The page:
Joel Dean: Universal Picture Collapse

709 N. Hill St. inside Asian Center upstairs suite #105 Los Angeles, CA 90012 USA
Jul 17, 6 PM - 9 PM — ends Aug 28, 2021
“To suggest it, that is the dream.”
— Stéphane Mallarmé[1]

Initiating a new series of paintings for his first solo exhibition at Bel Ami, Joel Dean demonstrates how words and other signifiers emanate unstable meanings. Each composition is anchored by a letter, recalling Medieval illuminated manuscripts and late 19th century children’s books. However, instead of using text and allegorical imagery to spell out a cohesive narrative, Joel Dean intuitively paints dreamlike metropolises where familiar markers are unmoored from their referents in waking life. Working on multiple canvases at once, he moves through the English alphabet in no particular order: D, Q, T, J, X, Z, A, S, M, K. His intricate and mystifying recombinations of visual vocabulary invite new readings. Melting storm clouds and electric bolts of color open an alternate realm of philology and fantasy. Wielding his brush like a wand, Joel Dean draws attention to how language and meanings are always shifting, and how every decoding is an inspired encoding.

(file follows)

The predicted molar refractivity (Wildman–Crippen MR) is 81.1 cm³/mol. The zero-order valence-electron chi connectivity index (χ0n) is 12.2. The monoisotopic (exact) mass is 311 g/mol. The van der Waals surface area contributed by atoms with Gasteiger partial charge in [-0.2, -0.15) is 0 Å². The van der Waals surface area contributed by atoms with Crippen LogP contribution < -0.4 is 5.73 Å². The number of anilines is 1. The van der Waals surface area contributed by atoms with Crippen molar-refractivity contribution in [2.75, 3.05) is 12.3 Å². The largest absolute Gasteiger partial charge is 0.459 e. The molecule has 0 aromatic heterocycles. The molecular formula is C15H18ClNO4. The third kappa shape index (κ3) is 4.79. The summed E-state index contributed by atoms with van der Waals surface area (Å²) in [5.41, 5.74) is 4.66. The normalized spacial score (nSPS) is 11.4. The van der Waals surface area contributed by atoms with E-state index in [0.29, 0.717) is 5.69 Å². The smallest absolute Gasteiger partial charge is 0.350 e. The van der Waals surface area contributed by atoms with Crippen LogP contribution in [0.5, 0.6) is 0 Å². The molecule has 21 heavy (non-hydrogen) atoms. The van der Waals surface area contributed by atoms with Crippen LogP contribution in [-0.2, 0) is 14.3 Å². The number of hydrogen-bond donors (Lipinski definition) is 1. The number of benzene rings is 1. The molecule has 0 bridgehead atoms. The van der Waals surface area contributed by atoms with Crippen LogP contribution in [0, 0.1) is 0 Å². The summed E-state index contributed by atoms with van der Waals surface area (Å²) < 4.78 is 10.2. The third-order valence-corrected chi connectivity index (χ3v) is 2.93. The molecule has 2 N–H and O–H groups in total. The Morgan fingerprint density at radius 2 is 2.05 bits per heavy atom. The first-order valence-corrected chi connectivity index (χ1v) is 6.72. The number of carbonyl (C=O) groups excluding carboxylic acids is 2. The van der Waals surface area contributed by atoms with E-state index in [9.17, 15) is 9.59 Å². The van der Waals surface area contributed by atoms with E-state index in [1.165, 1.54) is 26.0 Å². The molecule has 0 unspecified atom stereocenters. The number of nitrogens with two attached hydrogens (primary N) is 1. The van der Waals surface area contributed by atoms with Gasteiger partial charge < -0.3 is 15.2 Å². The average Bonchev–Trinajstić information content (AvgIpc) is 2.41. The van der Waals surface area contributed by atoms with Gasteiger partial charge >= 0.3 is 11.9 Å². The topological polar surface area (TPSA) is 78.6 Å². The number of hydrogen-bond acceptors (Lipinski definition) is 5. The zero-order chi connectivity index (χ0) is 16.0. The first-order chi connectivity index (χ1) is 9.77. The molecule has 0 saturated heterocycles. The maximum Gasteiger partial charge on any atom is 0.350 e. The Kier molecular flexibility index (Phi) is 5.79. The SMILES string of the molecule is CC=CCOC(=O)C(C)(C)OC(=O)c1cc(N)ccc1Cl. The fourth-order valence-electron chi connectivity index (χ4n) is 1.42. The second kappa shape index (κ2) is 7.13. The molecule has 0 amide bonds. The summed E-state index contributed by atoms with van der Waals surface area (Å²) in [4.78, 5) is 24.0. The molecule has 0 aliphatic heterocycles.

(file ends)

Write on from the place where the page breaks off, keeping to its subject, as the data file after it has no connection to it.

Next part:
Joel Dean (b. 1986, Atlanta, GA) lives and works in New York. He received a BFA from the School of the Art Institute of Chicago in 2009 and studied at the Yale University Summer School of Music and Art, Norfolk in 2008. Dean has held solo exhibitions at Prairie, Chicago (2019); Cordova, Barcelona (2019); Interstate Projects, New York (2018); International Studio and Curatorial Program, New York (2016); and Species, Atlanta (2016). Selected group exhibitions include P.P.O.W., New York (2020); Bodega, New York (2020); Tatjana Pieters, Ghent (2020); Alyssa Davis Gallery, New York (2017); Weekends, London (2016); Bureau, New York (2014); and Yerba Buena Center for the Arts, San Francisco (2014). Dean has participated in residency programs at the Triangle Association, New York and the Oxbow School of Art. In 2013 he received an Alternative Exposure Grant from Southern Exposure and the Andy Warhol Foundation.

opening Saturday July 17, 2021, 6-9 PM

[1] From interview with Jules Huret in A Survey of Literary Development, 1891